In the fight to keep your body healthy and functioning properly, minerals play an important role. Calcium builds strong bones the milk commercials tell us and zinc is an important mineral for boosting the immune system. Some minerals, like the ones listed below, are also critical elements in protecting our hearing health.
Potassium is responsible for regulating the amount of fluid in your blood and body tissue. That’s important to your hearing health because fluid in the inner ear is dependent upon a rich supply of potassium, especially in that part of the ear that translates the noises we hear into electrical impulses the brain interprets as sound. As we age, those levels naturally drop and contribute to presbycusis – or age-related hearing loss.
Potassium-rich foods include: potatoes, spinach, lima beans, tomatoes, raisins, apricots, bananas, melons, oranges, yogurt and low-fat milk.
Folic acid is a critical element in your body’s ability to generate new cell growth. Studies have shown that adults over the age of 50 with low levels of folic acid in their blood are 34% more likely to develop presbycusis. Some studies show folic acid supplements may reduce hearing loss in men by 25%. That might be because the body uses folic acid to metabolize homocysteine, an inflammatory compound that reduces circulation. Good circulation is an important component in keeping the hair cells of the inner ear healthy and working properly.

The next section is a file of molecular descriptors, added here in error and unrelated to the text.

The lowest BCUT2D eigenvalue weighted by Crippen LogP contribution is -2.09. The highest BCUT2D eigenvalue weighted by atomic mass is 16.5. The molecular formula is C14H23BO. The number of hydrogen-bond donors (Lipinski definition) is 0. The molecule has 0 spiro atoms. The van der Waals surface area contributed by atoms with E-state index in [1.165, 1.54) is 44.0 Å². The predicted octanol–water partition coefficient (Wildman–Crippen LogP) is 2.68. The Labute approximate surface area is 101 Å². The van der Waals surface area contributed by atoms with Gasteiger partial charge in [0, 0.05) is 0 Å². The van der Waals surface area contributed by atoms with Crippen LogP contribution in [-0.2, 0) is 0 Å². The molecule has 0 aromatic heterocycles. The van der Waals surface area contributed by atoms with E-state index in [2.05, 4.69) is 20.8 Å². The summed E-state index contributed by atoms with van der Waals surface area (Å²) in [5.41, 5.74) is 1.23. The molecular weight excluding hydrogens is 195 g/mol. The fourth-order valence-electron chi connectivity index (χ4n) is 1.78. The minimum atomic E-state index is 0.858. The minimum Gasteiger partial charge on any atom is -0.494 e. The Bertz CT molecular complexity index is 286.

Folate rich foods include fortified breakfast cereal, liver, spinach, broccoli and asparagus.
Research conducted at the University of Michigan Kresge Hearing Research Institute has shown that people pretreated with magnesium (along with Vitamins A, C, and E) were protected from noise-related hearing loss. Scientists believe this is because magnesium combats the effects of free radicals emitted during loud noises – almost like a protective barrier for the delicate hair cells in the inner ear. Also, lack of adequate magnesium in the inner ear causes the blood vessels to shrink, depriving it of valuable oxygen.
Foods rich in magnesium include fruits and vegetables, such as bananas, artichokes, potatoes, spinach and broccoli.
Zinc boosts body’s immune system and is also responsible for cell growth and healing wounds, so it’s potentially helpful in warding off germs that cause the common cold and, ultimately, those pesky ear infections. Some studies suggest it’s also effective in treating tinnitus in individuals with normal hearing. Zinc does interact antiobiotics and diuretics, though, so be sure to seek a physician’s advice before adding this mineral to your diet.
Foods rich in zinc include beef, port and dark-meat chicken, cashews, almonds, peanuts, beans, split peas, lentils, oysters – and dark chocolate!
On a balanced diet, our bodies usually produce enough of these minerals to keep us healthy and functioning effectively. As always, check with your physician before adding any supplements to your diet.